By looking at a poem which has a specific form, for example the sonnet, consider to what extent its particular techniques enhance its meaning. The parting by Michael Drayton is a sonnet. It is a poem about the break up of the relationship between the author and his partner. I feel that the meaning of the poem is greatly enhanced by its form, and for a variety of reasons. Firstly, because the sonnet is a very strict form, the author has to be very careful in constructing his poem, to ensure that it fits the design constraints. One of these constraints is that the sonnet is very short, at only 14 lines.
This forces the author to distill his thoughts and feelings into as compact a form as possible. This distillation process means that the waffle that would have filled up a piece of prose has to be cut, and leaves a much clearer, less cluttered version of his feelings. Often, he has to sum up in one line of the poem what he would normally have written a paragraph or more on. For example, “Shake hands forever, can cle all our vows” sums up very concisely the idea of the break being forever, with no possibility of a reconciliation, whilst also adding to the ease of understanding and therefore also to the meaning of the poem. Another constraint of the sonnet is the length of the lines themselves. In a sonnet, the rythem is always iambic pentameter, which means that there must always be ten syllables per line, with each second syllable being stressed.
Where the author breaks this pattern, it must obviously be for a good reason, when the author wants a certain word or syllable to be stressed. This in itself will naturally add tot he meaning of the poem. This, in addition, to the constraints of the number of lines, again causes the poem to have to be compressed, clarifying the poem’s meaning, and thereby enhance it. For example, in the first line, there should be no stores on the third syllable, but the author has written the poem so that there is, stressing the “no” and giving weight to the definitiveness of the first two quatrains. The author again breaks the rythem in the last two lines, using eleven syllables instead of ten.
Stacy Meyer English 203 Old vs. New "Poetry: The art of apprehending and interpreting ideas by the faculty of imagination; the art of idealizing in thought and in expression." (web) Imagination, thought, expression, what exactly do these words mean? As with any poem, it may have different meanings to different individuals. "Reapers," defines these words in its own way by creating a story, using ...
This is clearly not a mistake or an accident, and has been done for one of two reasons; to add emphasis to these lines because seem out of place due to their length, or because the author felt that he simply could not sum up his feelings in the eleven syllables that the standard so nent affords him. When looking at the rythem, we should look not only at the line length but also at the rythme scheme. In the first two quatrains, the rhyme words are very harsh, distancing the author from from the poem. For example, there are the very harsh consonant sounds of “part” and “heart”, However, in the third quatrain, there are much softer sounds, such as “breath”, “death”, “lies” and “eyes.” The harsh ‘r’s and ‘t’s are replaces by softer ‘th’s and ‘s’s. Indeed, this pattern is mirrored throughout the poem; in the first two quatrains, the language is harsh, and cold, and after the volta, in the third and fourth quatrains, the langauge is softer and more personal.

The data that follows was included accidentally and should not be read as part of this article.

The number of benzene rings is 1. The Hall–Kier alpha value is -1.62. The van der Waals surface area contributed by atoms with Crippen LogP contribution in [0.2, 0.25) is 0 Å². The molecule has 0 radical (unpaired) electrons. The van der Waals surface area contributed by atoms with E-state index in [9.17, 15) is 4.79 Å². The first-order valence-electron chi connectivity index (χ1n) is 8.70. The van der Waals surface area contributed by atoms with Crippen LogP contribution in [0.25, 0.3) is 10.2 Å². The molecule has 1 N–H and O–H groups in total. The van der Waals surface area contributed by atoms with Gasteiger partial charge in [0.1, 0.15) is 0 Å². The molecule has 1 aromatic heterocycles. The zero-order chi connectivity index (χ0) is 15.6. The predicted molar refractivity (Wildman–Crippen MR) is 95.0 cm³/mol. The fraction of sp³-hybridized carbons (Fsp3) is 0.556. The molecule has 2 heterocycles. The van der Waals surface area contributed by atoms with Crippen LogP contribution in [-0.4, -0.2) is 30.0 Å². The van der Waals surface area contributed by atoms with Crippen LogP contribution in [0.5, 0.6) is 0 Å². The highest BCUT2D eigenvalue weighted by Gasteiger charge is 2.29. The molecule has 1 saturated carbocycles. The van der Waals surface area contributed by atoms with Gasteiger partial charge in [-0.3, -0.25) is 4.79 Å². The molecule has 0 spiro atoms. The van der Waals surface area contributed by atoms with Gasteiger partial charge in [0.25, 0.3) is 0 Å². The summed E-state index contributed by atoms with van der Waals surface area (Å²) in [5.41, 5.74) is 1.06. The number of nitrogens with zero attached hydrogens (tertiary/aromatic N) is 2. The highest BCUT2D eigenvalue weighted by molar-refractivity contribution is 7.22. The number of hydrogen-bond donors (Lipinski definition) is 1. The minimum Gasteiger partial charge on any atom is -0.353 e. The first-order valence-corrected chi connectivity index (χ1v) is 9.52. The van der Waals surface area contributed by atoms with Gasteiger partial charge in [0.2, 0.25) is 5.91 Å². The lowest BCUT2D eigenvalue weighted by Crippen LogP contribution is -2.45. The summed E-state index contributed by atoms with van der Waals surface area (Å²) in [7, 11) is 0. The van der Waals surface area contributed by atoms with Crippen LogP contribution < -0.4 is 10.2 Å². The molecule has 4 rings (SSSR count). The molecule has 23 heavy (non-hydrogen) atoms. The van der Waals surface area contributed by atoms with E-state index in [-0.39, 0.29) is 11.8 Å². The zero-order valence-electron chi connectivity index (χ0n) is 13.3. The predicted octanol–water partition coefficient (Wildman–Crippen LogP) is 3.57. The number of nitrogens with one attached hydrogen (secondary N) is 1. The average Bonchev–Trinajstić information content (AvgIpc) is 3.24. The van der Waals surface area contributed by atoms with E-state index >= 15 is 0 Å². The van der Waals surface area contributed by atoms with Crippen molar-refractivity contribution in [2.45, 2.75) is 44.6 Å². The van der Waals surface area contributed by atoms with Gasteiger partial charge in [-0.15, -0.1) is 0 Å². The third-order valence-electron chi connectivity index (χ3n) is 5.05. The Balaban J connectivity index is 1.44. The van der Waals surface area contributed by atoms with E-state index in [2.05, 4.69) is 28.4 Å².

Again, this is a function of the form of the sonnet; there must be a drastic change of ideas after line eight. For example, there is the brutally agressive “you get no more of me” in the second line, and the much gentler “Now at the last gasp of love’s latest breath.” However, the author uses the volta not only to change the language, but also the entire message. Instead of driving her away from him as he did in the first eight lines, he is now reminding her of how serious the loss of the relationship will be. He goes from commanding to almost begging.
The Whipping, by Robert Hayden This poem is about Hayden who hears a boy being beaten, recalls his childhood when he too was subjected to the same and notices that this form of punishment has been handed down from generation to generation. He uses visual and auditory imagery together to take the reader to different moments in time, where the same event is being played over and is put in six ...
The orders in the first two quatrains such as “be it not seen” are replaced with conditionals, such as “if thou would ” st”; it seems almost as though he is pleading with her. Also worth noting is the way in which he goes from using the aggressive “you” to the gentler “thou” after the volta. This clearly adds to the message of the poem. However, despite the change from the aggression of the first half of the poem, there remains a slight hint in the second half, as the author threatens his lover, telling her that if she leaves him, then she will be a murderess, having killed not just their love, but love itself. It is clear that the form of the sonnet has greatly added to the meaning of the poem. In refining the poem to fit the constraints, the author has clarified the message and deepened the meaning of what he is trying to say.
Further more, where the author for some reason breaks the rules of the poem, this adds yet more to the meaning of the poem, emphasising certain parts and making other parts stand out.